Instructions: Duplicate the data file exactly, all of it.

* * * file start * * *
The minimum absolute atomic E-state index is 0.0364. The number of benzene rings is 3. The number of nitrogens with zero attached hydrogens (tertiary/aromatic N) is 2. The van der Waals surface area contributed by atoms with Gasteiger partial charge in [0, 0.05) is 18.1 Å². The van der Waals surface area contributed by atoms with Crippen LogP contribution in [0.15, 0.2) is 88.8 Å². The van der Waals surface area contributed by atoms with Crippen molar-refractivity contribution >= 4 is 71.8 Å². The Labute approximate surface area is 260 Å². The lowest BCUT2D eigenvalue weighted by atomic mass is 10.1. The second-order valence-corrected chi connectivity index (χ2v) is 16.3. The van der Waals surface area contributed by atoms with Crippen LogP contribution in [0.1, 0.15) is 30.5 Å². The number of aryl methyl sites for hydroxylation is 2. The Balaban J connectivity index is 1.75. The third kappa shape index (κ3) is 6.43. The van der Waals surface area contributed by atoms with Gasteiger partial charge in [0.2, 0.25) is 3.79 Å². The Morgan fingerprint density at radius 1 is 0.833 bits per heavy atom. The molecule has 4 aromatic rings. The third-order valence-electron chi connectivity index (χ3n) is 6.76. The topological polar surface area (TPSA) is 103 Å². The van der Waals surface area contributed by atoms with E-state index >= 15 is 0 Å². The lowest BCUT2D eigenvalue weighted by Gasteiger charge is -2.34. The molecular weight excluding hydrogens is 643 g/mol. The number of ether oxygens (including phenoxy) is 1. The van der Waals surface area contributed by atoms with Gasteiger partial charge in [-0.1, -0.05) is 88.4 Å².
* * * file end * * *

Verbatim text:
The minimum absolute atomic E-state index is 0.0364. The number of benzene rings is 3. The number of nitrogens with zero attached hydrogens (tertiary/aromatic N) is 2. The van der Waals surface area contributed by atoms with Gasteiger partial charge in [0, 0.05) is 18.1 Å². The van der Waals surface area contributed by atoms with Crippen LogP contribution in [0.15, 0.2) is 88.8 Å². The van der Waals surface area contributed by atoms with Crippen molar-refractivity contribution >= 4 is 71.8 Å². The Labute approximate surface area is 260 Å². The lowest BCUT2D eigenvalue weighted by atomic mass is 10.1. The second-order valence-corrected chi connectivity index (χ2v) is 16.3. The van der Waals surface area contributed by atoms with Crippen LogP contribution in [0.1, 0.15) is 30.5 Å². The number of aryl methyl sites for hydroxylation is 2. The Balaban J connectivity index is 1.75. The third kappa shape index (κ3) is 6.43. The van der Waals surface area contributed by atoms with Gasteiger partial charge in [0.2, 0.25) is 3.79 Å². The Morgan fingerprint density at radius 1 is 0.833 bits per heavy atom. The molecule has 4 aromatic rings. The third-order valence-electron chi connectivity index (χ3n) is 6.76. The topological polar surface area (TPSA) is 103 Å². The van der Waals surface area contributed by atoms with E-state index >= 15 is 0 Å². The lowest BCUT2D eigenvalue weighted by Gasteiger charge is -2.34. The molecular weight excluding hydrogens is 643 g/mol. The number of ether oxygens (including phenoxy) is 1. The van der Waals surface area contributed by atoms with Gasteiger partial charge in [-0.1, -0.05) is 88.4 Å².